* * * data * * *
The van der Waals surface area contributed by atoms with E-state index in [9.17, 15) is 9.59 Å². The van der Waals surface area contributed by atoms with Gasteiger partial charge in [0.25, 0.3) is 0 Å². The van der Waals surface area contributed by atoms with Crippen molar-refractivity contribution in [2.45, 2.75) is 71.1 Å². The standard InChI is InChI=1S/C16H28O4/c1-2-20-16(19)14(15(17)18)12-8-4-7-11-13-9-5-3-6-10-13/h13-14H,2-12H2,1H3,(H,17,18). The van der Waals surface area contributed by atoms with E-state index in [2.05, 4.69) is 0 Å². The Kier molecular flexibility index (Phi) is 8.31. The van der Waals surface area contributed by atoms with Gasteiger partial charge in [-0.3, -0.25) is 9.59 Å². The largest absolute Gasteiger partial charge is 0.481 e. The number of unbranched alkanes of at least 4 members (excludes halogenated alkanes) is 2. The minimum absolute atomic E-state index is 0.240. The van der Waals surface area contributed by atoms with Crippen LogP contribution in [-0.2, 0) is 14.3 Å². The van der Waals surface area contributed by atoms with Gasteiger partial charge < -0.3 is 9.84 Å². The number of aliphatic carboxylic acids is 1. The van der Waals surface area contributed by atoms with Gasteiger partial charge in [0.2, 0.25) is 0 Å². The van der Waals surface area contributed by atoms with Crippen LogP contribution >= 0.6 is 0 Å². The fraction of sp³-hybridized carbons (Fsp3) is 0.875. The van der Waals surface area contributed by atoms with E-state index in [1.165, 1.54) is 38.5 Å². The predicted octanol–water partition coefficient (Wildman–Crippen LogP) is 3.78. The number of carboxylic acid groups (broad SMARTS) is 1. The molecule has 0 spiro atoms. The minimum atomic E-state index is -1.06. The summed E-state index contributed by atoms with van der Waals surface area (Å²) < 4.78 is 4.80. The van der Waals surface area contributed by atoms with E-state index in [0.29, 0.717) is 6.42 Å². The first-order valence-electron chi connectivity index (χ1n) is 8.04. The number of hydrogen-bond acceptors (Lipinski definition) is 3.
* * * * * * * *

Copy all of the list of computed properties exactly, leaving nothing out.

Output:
The van der Waals surface area contributed by atoms with E-state index in [9.17, 15) is 9.59 Å². The van der Waals surface area contributed by atoms with Gasteiger partial charge in [0.25, 0.3) is 0 Å². The van der Waals surface area contributed by atoms with Crippen molar-refractivity contribution in [2.45, 2.75) is 71.1 Å². The standard InChI is InChI=1S/C16H28O4/c1-2-20-16(19)14(15(17)18)12-8-4-7-11-13-9-5-3-6-10-13/h13-14H,2-12H2,1H3,(H,17,18). The van der Waals surface area contributed by atoms with E-state index in [2.05, 4.69) is 0 Å². The Kier molecular flexibility index (Phi) is 8.31. The van der Waals surface area contributed by atoms with Gasteiger partial charge in [-0.3, -0.25) is 9.59 Å². The largest absolute Gasteiger partial charge is 0.481 e. The number of unbranched alkanes of at least 4 members (excludes halogenated alkanes) is 2. The minimum absolute atomic E-state index is 0.240. The van der Waals surface area contributed by atoms with Crippen LogP contribution in [-0.2, 0) is 14.3 Å². The van der Waals surface area contributed by atoms with Gasteiger partial charge < -0.3 is 9.84 Å². The number of aliphatic carboxylic acids is 1. The van der Waals surface area contributed by atoms with Gasteiger partial charge in [0.2, 0.25) is 0 Å². The van der Waals surface area contributed by atoms with Crippen LogP contribution >= 0.6 is 0 Å². The fraction of sp³-hybridized carbons (Fsp3) is 0.875. The van der Waals surface area contributed by atoms with E-state index in [1.165, 1.54) is 38.5 Å². The predicted octanol–water partition coefficient (Wildman–Crippen LogP) is 3.78. The number of carboxylic acid groups (broad SMARTS) is 1. The molecule has 0 spiro atoms. The minimum atomic E-state index is -1.06. The summed E-state index contributed by atoms with van der Waals surface area (Å²) < 4.78 is 4.80. The van der Waals surface area contributed by atoms with E-state index in [0.29, 0.717) is 6.42 Å². The first-order valence-electron chi connectivity index (χ1n) is 8.04. The number of hydrogen-bond acceptors (Lipinski definition) is 3.